For the two now-engaged couples, you could say that the ultimatum worked: When threatened with abandonment, both Nate and Hunter decided to lock it all down. But the second proposal confuses and even pisses off the rest of the cast. Alexis points out that the issue of whether to have kids isn’t just going to go away. Twenty-three-year-old April, a dark-haired beauty dealing with fertility issues who wants to be pregnant yesterday, is “really fucking pissed,” accusing the engaged couples of skipping out on the experiment before it’s complete and calling out Nate specifically for his “fake-ass proposal.” She ends her big, tearful speech by storming out of the room. It’s impressive, and might have been convincing, but you know that if April’s boyfriend, Jake, had been the one to propose that night, April would have been euphoric. What she’s actually angry about is that the two men she grew closest to during the dating trials are now off the market; “I wasted this whole week,” she says.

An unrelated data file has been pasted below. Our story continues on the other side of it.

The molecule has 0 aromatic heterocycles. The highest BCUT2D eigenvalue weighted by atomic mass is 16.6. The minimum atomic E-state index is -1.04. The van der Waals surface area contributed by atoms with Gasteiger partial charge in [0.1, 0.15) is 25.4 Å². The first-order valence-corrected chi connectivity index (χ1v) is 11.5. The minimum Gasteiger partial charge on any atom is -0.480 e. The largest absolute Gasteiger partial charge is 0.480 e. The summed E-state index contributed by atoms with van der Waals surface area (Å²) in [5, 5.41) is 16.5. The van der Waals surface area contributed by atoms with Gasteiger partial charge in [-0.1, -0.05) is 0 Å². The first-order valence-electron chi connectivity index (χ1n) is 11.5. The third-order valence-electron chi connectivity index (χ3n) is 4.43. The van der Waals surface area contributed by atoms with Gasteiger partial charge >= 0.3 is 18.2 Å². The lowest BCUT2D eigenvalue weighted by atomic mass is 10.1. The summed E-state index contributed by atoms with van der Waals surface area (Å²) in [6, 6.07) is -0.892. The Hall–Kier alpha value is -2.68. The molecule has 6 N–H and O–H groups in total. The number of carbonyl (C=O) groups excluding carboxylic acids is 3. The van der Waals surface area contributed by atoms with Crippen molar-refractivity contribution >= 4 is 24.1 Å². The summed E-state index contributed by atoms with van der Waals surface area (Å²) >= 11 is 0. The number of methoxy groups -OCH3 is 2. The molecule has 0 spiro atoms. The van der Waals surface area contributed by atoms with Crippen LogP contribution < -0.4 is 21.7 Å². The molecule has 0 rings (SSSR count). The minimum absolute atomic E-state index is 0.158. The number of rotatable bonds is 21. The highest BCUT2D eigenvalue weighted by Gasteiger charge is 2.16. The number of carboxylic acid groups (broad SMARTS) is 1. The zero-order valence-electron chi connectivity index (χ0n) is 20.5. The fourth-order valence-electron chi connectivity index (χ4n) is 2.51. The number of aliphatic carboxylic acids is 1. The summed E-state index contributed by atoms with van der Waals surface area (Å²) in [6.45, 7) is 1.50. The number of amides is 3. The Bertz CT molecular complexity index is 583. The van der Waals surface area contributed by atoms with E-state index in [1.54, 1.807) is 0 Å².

Any time spent with any man that doesn’t lead to a marriage and children is a “waste.”
Here’s one of many instances when a scarcity mindset rears its ugly head on this show. Any time spent with any man that doesn’t lead to a marriage and children is a “waste.” If any of the couples were to break up, multiple cast members insinuate, that would have been a “waste” of two or however many years. These are people who see their relationships as “investments,” and every cast member who hasn’t yet seen returns on their investment — in the form of wedding bells — is more than willing to dump their bad stock.
Living as I do in my gay urban bubble, I can sometimes forget how prevalent and powerful social conditioning really is when it comes to coupling up and having kids. It’s sad how badly these people want to be loved, how convinced they are that the institution of marriage, which sees almost half of all couples filing for divorce, will ensure their partner’s full commitment or somehow mitigate any of their (many) preexisting problems.